YMCA leaders said they don’t think the clubs ever intended to make a bid for a public contract. ACAC and the other gyms never complained about the bidding process while it was happening, said Piedmont Family YMCA CEO Denny Blank. They could have submitted a plan for a nonprofit venture to compete with the Y, he said. The fight is really about for-profit clubs fearing the nonprofit Y will poach their potential members with lower rates.
“Their view is that a YMCA is basically a not-for-profit ACAC fitness club, but a YMCA is a hundred times more than that,” Krueger said. ”Fitness just happens to be the means to that end.”
But Krueger and Blank said Wendel has a history of doing battle with the YMCA. He’s an active member of the International Health, Racquet & Sportsclub Association, a professional organization that has long lobbied Congress to restrict YMCAs’ tax-exempt status, saying subsidized fitness operations undermine their members’ businesses.
Wendel declined to comment. But his club’s spokesperson, Christine Thalwitz, said ACAC is focused on the legal question at hand.
“At a global level there is indeed a conversation within the fitness industry about tax laws as they pertain to the non-profit and private sectors,” said Thalwitz in an e-mail. “Our issue, however, is a local one.”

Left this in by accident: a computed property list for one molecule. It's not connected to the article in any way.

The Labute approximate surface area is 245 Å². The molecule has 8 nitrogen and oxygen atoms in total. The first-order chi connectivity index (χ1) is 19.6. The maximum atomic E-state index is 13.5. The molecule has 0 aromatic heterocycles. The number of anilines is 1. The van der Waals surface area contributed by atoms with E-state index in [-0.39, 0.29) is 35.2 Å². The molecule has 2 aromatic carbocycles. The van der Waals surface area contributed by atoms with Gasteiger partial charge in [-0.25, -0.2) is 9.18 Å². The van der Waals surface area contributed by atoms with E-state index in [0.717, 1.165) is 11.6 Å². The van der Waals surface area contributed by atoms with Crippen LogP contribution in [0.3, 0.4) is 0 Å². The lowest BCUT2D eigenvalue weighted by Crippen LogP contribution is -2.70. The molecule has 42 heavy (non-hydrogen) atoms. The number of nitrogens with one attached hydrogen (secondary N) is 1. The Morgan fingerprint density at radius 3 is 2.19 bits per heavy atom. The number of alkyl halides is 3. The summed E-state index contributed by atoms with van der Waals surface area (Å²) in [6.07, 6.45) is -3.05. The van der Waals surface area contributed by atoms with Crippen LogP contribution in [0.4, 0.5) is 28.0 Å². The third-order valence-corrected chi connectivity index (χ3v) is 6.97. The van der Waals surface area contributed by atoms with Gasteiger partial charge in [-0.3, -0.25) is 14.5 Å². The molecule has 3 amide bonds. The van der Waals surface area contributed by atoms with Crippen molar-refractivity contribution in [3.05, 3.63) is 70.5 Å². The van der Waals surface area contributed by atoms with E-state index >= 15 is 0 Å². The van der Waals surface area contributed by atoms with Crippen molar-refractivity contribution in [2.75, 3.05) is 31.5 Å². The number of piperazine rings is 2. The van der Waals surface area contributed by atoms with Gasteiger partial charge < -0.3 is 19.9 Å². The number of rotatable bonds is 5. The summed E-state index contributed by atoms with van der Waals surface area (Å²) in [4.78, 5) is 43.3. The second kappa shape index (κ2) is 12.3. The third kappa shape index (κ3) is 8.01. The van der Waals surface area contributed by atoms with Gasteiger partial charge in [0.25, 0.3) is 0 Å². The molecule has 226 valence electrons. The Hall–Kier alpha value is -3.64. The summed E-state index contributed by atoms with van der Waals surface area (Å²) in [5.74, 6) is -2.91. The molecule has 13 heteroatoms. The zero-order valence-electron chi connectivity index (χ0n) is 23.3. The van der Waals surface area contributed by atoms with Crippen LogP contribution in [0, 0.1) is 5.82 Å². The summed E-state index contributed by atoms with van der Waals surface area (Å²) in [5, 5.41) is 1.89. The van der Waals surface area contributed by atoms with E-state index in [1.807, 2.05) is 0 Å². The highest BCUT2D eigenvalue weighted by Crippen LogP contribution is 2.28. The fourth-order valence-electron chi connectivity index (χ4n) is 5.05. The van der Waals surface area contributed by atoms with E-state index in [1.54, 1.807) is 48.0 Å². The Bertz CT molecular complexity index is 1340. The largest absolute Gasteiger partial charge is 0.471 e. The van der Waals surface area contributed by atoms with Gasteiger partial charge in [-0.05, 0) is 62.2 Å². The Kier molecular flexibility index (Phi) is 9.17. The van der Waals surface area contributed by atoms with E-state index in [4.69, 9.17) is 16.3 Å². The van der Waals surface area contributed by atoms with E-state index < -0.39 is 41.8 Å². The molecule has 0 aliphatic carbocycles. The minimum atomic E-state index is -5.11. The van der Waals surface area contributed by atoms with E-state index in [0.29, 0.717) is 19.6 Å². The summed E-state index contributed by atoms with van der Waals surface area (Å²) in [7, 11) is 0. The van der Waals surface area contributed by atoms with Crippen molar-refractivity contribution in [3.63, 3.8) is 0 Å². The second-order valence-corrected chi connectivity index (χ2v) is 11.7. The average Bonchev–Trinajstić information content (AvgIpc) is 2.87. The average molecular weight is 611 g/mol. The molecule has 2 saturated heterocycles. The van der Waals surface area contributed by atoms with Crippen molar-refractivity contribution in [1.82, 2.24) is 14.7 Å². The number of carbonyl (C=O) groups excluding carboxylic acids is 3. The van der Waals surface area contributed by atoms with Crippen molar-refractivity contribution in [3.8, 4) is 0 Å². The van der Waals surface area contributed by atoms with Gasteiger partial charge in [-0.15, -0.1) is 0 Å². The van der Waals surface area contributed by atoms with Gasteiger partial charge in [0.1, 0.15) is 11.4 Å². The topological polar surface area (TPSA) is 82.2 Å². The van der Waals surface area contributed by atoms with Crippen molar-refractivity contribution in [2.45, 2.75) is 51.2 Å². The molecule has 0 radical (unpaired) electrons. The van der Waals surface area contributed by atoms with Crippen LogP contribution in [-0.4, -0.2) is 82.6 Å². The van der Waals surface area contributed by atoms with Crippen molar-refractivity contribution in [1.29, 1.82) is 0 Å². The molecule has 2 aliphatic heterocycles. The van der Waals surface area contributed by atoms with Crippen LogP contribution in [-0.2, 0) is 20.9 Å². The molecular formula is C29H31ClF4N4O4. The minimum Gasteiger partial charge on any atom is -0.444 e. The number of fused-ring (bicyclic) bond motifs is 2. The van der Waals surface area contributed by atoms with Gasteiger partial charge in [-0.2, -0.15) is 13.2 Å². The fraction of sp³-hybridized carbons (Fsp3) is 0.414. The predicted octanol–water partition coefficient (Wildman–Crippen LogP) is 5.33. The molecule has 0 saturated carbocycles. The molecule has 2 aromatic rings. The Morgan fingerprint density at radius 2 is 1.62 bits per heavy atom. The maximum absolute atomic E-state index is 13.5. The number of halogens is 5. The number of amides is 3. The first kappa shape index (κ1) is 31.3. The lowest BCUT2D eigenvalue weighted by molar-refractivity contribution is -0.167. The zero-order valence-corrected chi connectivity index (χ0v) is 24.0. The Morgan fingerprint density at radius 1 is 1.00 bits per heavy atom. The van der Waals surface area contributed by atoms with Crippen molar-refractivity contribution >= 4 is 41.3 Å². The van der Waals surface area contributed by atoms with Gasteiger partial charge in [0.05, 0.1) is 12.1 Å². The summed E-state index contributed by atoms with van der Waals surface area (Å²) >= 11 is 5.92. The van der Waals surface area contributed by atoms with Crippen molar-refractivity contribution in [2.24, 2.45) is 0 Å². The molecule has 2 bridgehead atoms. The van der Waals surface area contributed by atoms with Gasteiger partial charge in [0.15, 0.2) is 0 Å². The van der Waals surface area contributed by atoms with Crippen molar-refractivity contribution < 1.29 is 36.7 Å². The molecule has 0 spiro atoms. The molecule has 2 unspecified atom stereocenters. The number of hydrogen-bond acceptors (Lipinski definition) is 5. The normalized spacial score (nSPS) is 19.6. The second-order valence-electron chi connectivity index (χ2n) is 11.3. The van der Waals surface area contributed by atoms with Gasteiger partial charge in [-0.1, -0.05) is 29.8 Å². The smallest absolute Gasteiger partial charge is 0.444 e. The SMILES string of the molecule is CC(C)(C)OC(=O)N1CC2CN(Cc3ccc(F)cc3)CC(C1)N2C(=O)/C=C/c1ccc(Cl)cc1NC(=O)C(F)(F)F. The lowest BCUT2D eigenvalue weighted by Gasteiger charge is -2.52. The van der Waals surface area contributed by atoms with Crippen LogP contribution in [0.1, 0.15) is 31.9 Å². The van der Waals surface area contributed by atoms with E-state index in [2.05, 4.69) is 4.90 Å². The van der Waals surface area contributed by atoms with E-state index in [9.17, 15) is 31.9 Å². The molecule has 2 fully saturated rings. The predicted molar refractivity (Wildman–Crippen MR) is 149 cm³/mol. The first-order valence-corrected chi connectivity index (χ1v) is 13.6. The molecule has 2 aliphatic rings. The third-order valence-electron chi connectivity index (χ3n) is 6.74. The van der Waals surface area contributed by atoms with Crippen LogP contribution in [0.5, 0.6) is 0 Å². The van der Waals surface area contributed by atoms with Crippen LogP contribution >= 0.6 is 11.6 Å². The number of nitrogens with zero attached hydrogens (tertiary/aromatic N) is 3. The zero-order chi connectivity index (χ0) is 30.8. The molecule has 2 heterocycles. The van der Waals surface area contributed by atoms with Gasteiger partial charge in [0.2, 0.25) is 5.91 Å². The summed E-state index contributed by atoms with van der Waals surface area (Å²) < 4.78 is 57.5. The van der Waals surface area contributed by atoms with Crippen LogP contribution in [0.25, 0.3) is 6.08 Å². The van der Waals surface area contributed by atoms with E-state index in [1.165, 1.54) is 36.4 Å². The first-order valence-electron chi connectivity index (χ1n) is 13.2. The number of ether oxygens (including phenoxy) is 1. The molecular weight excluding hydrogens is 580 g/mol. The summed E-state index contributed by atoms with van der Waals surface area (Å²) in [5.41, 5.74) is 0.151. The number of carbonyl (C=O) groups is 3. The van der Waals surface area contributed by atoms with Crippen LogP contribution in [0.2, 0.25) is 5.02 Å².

There’s been opposition to the plan to build a YMCA facility in the park from other quarters, too. Members of the Coalition to Preserve McIntire Park initially fought the proposal, in part because some believed it would mean the loss of the park’s softball fields.
“The park belongs to all of us,” said Bob Fenwick, who spoke out against the new building. “I have nothing against the YMCA, but not everybody appreciates the YMCA. In putting it in McIntire Park, you would be taking something from everyone.”
He and other Coalition members think the Y would reach more people if it were closer to Downtown, he said.
But Blank said the planned location will allow city and county residents of all backgrounds and income levels to come together, he said, whether they’re kids from nearby Charlottesville High School walking in for swim practice or families from suburban neighborhoods.
“If you’re down there for noonday basketball, you could have the CEO of Wells Fargo Bank next to a homeless kid next to somebody from the projects next to a farmer from Albemarle County, all on the same team,” said Blank.
He also said he’s troubled by the tone of some of the arguments from residents against the Y.
“There’s been an element to this that nobody really wants to address,” he said. For years, he said, McIntire was Charlottesville’s white park. Black residents used Washington Park. It’s been a long time since language supporting the segregation was stripped from the city code, Blank said, “but there’s still a strong segment of the population in this town who still have that mindset.”
It baffles him, he said, that the YMCA has had to fight—first at community meetings and now in the state Supreme Court—to establish a home in Charlottesville. He’s worked with other YMCAs around the country for more than 30 years, he said, and he’s never seen so much opposition.
“I’m a lifetime Y guy,” he said, “and this is the first place I’ve ever been where people have fought to keep the Y from being productive and fruitful.”